Pierre Vanderhaeghen

Our research

Stem Cell and Developmental Neurobiology

Research projects


The major research goal in our laboratory is to understand the molecular and cellular mechanisms underlying the development and evolution of the cerebral cortex, from stem cells to neuronal circuits, from mouse to man, in health and disease. 

The cerebral cortex is one of the most complex and important structures in our brain. In correlation with its elaborate functions, it is made of dozens of distinct types of neurons that display specific patterns of gene expression and synaptic connectivity. Moreover the cortex underwent a major increase in size and complexity during recent hominid evolution, mostly related to increased neuronal number and connectivity.

How does cortical complexity emerge during human development, and how did it increase during evolution? What is specific to human brain development and how does it relate to brain diseases?

We try to address these fascinating questions using an integrated approach that combines tools of human pluripotent stem cell technology, mouse developmental neurobiology, and mouse brain xenotransplantation.

We also apply the same techniques for the modeling of human neurodevelopmental diseases, and to explore the possibility of rational design of brain repair strategies through cell transplantation.

Group members

Group composition

Pierre Vanderhaeghen (PI) (pvdhaegh@ulb.ac.be) phone # +32(0)2 555 4186

Catherine Ledent (PI) (cledent@ulb.ac.be) phone # +32(0)2 555 6415

Marc Astick (postdoc)

Angéline Bilheu (research technician)

Jérôme Bonnefont (postdoc)

Leila Boubakar (postdoc)

Anja Hasche (postdoc)

Adèle Herpoel (research technician)

Ryohei Iwata (postdoc)

Devesh Kumar (postdoc)

Baptiste Libbe-Philippot (postdoc)

Daniele Linaro (postdoc)

Laura Nebreda (research technician)

Matteo Piumatti (PHD student)

Ikuo Suzuki (postdoc)

Roxane Van Heurck (PhD student)

Fausto Velez (research technician)

Marta Wojno (PhD student)


Five key publications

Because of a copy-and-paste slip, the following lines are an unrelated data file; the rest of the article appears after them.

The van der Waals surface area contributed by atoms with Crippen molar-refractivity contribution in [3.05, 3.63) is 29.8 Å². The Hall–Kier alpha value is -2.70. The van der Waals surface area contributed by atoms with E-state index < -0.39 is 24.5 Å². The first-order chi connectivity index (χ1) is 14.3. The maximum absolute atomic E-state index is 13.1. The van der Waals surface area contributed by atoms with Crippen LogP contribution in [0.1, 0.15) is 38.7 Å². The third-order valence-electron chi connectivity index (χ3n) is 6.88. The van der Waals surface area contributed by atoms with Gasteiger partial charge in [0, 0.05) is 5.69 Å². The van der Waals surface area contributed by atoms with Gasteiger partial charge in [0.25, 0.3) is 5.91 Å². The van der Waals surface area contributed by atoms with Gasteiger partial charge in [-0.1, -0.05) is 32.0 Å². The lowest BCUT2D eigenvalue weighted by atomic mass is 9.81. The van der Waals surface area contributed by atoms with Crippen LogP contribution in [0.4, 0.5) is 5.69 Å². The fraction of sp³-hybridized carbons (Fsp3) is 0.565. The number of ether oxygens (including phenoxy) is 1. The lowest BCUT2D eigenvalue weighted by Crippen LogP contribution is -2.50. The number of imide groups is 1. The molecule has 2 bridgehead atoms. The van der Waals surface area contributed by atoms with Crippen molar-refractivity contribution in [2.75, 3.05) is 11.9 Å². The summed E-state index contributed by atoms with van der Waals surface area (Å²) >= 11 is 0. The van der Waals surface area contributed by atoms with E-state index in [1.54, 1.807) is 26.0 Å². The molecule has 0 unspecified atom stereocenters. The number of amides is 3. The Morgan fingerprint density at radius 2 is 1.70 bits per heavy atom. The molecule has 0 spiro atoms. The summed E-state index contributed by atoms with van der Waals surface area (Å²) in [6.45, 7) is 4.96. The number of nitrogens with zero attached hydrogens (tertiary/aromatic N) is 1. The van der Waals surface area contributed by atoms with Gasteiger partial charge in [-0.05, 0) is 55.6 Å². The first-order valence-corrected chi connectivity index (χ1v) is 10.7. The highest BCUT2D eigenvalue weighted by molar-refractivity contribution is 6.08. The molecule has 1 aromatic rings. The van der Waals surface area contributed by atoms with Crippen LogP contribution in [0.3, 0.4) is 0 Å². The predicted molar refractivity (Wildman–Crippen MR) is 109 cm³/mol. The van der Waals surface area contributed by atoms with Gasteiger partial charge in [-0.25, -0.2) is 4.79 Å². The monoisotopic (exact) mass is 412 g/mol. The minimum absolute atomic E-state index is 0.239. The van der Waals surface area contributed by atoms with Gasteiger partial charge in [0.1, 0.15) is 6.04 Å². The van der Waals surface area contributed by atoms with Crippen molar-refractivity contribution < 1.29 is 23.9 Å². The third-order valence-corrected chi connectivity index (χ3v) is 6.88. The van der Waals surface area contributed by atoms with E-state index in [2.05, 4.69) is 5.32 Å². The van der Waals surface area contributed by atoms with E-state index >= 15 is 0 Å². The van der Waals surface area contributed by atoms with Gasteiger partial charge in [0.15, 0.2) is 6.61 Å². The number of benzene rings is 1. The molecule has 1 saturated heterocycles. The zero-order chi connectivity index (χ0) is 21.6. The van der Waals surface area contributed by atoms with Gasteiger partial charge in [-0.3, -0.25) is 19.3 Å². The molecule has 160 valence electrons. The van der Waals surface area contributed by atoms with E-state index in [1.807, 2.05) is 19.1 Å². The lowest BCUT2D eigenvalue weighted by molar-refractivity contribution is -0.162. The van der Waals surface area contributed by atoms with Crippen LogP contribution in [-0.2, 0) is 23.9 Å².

Human-specific NOTCH2NL genes expand cortical neurogenesis through Delta/Notch regulation.
Suzuki IK, Gacquer D, Van Heurck R, Kumar D, Wojno M, Bilheu A, Herpoel A, Cheron J, Polleux F, Detours V, and Vanderhaeghen P.
Cell (2018), in press.

An intrinsic mechanism of corticogenesis from embryonic stem cells.
Gaspard N, Bouschet T, Hourez R, Dimidschstein J, Naeije G, vandenAmeele J, Espuny-Camacho I, Herpoel A, Passante L, Schiffmann S, Gaillard A, and Vanderhaeghen P.
Nature 455 (2008), 351-357. Preview in Cell Stem Cell.

Pyramidal neurons generated from human pluripotent stem cells integrate efficiently into mouse brain circuits in vivo.
Espuny-Camacho I, Michelsen K, Gall D, Linaro D, Hasche A, Bonnefont J, Bali C, Orduz D, Bilheu A, Herpoel A, Lambert N, Gaspard N, Péron S, Schiffmann SN, Giugliano M, Gaillard A, and Vanderhaeghen P.
Neuron (2013), 77, 440-456. Preview and Featured Article in Neuron.

BCL6 induces neurogenesis through Sirt1-dependent epigenetic repression of selective Notch transcriptional targets.
Tiberi, L., van den Ameele, J., Dimidschstein, J., Piccirilli, J., Gall, D., Herpoel, A., Bilheu, A., Bonnefont, J., Iacovino, M., Kyba, M., Bouschet T., and Vanderhaeghen P.
Nature Neuroscience (2012), 15, 1627-1635.

Ephrin signalling controls brain size by regulating apoptosis of neural progenitors. Depaepe V, Suarez N, Passante L, Dufour A, Gorski J, Jones K, Ledent C, and Vanderhaeghen P.
Nature 435 (2005), 1244-1250. N&V in Nature Neurosci.